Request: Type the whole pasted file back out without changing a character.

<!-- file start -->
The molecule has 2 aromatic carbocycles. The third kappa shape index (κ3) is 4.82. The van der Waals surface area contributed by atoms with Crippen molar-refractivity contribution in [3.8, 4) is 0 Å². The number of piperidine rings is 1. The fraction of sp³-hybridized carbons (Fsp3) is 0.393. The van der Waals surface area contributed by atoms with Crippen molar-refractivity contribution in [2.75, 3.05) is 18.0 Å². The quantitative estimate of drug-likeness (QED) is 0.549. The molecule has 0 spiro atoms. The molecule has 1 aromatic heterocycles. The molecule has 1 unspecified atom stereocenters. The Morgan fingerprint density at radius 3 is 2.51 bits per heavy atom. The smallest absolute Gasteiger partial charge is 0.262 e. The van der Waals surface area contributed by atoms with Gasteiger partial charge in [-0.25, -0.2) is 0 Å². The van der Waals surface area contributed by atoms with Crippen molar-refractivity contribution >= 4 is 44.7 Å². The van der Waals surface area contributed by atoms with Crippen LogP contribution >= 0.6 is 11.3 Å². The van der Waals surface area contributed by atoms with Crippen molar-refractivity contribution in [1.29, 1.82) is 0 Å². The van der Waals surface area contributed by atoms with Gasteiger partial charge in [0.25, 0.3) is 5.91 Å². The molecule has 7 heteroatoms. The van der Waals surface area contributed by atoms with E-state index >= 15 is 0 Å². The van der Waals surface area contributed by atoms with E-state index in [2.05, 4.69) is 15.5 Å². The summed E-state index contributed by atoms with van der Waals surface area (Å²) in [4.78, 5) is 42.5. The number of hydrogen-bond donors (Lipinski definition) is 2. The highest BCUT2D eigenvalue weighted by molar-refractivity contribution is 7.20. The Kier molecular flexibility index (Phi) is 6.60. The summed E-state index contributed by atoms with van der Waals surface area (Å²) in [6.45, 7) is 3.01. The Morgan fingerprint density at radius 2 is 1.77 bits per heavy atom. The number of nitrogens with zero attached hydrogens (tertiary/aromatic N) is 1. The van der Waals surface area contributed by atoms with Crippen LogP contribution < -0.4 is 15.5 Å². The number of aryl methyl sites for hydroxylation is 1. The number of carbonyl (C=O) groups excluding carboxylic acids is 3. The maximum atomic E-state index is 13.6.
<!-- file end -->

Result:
The molecule has 2 aromatic carbocycles. The third kappa shape index (κ3) is 4.82. The van der Waals surface area contributed by atoms with Crippen molar-refractivity contribution in [3.8, 4) is 0 Å². The number of piperidine rings is 1. The fraction of sp³-hybridized carbons (Fsp3) is 0.393. The van der Waals surface area contributed by atoms with Crippen molar-refractivity contribution in [2.75, 3.05) is 18.0 Å². The quantitative estimate of drug-likeness (QED) is 0.549. The molecule has 0 spiro atoms. The molecule has 1 aromatic heterocycles. The molecule has 1 unspecified atom stereocenters. The Morgan fingerprint density at radius 3 is 2.51 bits per heavy atom. The smallest absolute Gasteiger partial charge is 0.262 e. The van der Waals surface area contributed by atoms with Gasteiger partial charge in [-0.25, -0.2) is 0 Å². The van der Waals surface area contributed by atoms with Crippen molar-refractivity contribution >= 4 is 44.7 Å². The van der Waals surface area contributed by atoms with Crippen LogP contribution >= 0.6 is 11.3 Å². The van der Waals surface area contributed by atoms with Crippen molar-refractivity contribution in [1.29, 1.82) is 0 Å². The van der Waals surface area contributed by atoms with Gasteiger partial charge in [0.25, 0.3) is 5.91 Å². The molecule has 7 heteroatoms. The van der Waals surface area contributed by atoms with E-state index >= 15 is 0 Å². The van der Waals surface area contributed by atoms with E-state index in [2.05, 4.69) is 15.5 Å². The summed E-state index contributed by atoms with van der Waals surface area (Å²) in [4.78, 5) is 42.5. The number of hydrogen-bond donors (Lipinski definition) is 2. The highest BCUT2D eigenvalue weighted by molar-refractivity contribution is 7.20. The Kier molecular flexibility index (Phi) is 6.60. The summed E-state index contributed by atoms with van der Waals surface area (Å²) in [6.45, 7) is 3.01. The Morgan fingerprint density at radius 2 is 1.77 bits per heavy atom. The number of nitrogens with zero attached hydrogens (tertiary/aromatic N) is 1. The van der Waals surface area contributed by atoms with Crippen LogP contribution < -0.4 is 15.5 Å². The number of aryl methyl sites for hydroxylation is 1. The number of carbonyl (C=O) groups excluding carboxylic acids is 3. The maximum atomic E-state index is 13.6.